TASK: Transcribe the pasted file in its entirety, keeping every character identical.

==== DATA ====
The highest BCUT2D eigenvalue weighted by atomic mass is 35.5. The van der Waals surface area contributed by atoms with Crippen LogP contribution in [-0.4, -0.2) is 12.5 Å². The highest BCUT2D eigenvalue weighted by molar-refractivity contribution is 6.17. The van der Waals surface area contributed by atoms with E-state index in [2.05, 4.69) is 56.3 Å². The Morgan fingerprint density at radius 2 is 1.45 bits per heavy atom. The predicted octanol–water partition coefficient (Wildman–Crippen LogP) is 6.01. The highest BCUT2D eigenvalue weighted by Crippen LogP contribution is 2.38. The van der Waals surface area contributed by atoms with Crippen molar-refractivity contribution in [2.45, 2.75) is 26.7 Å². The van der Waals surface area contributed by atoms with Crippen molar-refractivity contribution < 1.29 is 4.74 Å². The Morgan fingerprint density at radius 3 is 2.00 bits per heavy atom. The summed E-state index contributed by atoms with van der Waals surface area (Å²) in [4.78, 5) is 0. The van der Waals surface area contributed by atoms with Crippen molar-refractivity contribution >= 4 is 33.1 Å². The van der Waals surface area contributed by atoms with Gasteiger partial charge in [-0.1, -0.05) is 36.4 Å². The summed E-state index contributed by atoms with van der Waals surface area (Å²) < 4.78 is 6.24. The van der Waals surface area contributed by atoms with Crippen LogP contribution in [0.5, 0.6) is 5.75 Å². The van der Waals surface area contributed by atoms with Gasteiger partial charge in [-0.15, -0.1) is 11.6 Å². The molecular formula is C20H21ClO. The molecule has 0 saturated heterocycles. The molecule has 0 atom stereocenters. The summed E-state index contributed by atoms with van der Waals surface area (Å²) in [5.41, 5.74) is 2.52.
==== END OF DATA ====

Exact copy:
The highest BCUT2D eigenvalue weighted by atomic mass is 35.5. The van der Waals surface area contributed by atoms with Crippen LogP contribution in [-0.4, -0.2) is 12.5 Å². The highest BCUT2D eigenvalue weighted by molar-refractivity contribution is 6.17. The van der Waals surface area contributed by atoms with E-state index in [2.05, 4.69) is 56.3 Å². The Morgan fingerprint density at radius 2 is 1.45 bits per heavy atom. The predicted octanol–water partition coefficient (Wildman–Crippen LogP) is 6.01. The highest BCUT2D eigenvalue weighted by Crippen LogP contribution is 2.38. The van der Waals surface area contributed by atoms with Crippen molar-refractivity contribution in [2.45, 2.75) is 26.7 Å². The van der Waals surface area contributed by atoms with Crippen molar-refractivity contribution < 1.29 is 4.74 Å². The Morgan fingerprint density at radius 3 is 2.00 bits per heavy atom. The summed E-state index contributed by atoms with van der Waals surface area (Å²) in [4.78, 5) is 0. The van der Waals surface area contributed by atoms with Crippen molar-refractivity contribution >= 4 is 33.1 Å². The van der Waals surface area contributed by atoms with Gasteiger partial charge in [-0.1, -0.05) is 36.4 Å². The summed E-state index contributed by atoms with van der Waals surface area (Å²) < 4.78 is 6.24. The van der Waals surface area contributed by atoms with Crippen LogP contribution in [0.5, 0.6) is 5.75 Å². The van der Waals surface area contributed by atoms with Gasteiger partial charge in [-0.15, -0.1) is 11.6 Å². The molecular formula is C20H21ClO. The molecule has 0 saturated heterocycles. The molecule has 0 atom stereocenters. The summed E-state index contributed by atoms with van der Waals surface area (Å²) in [5.41, 5.74) is 2.52.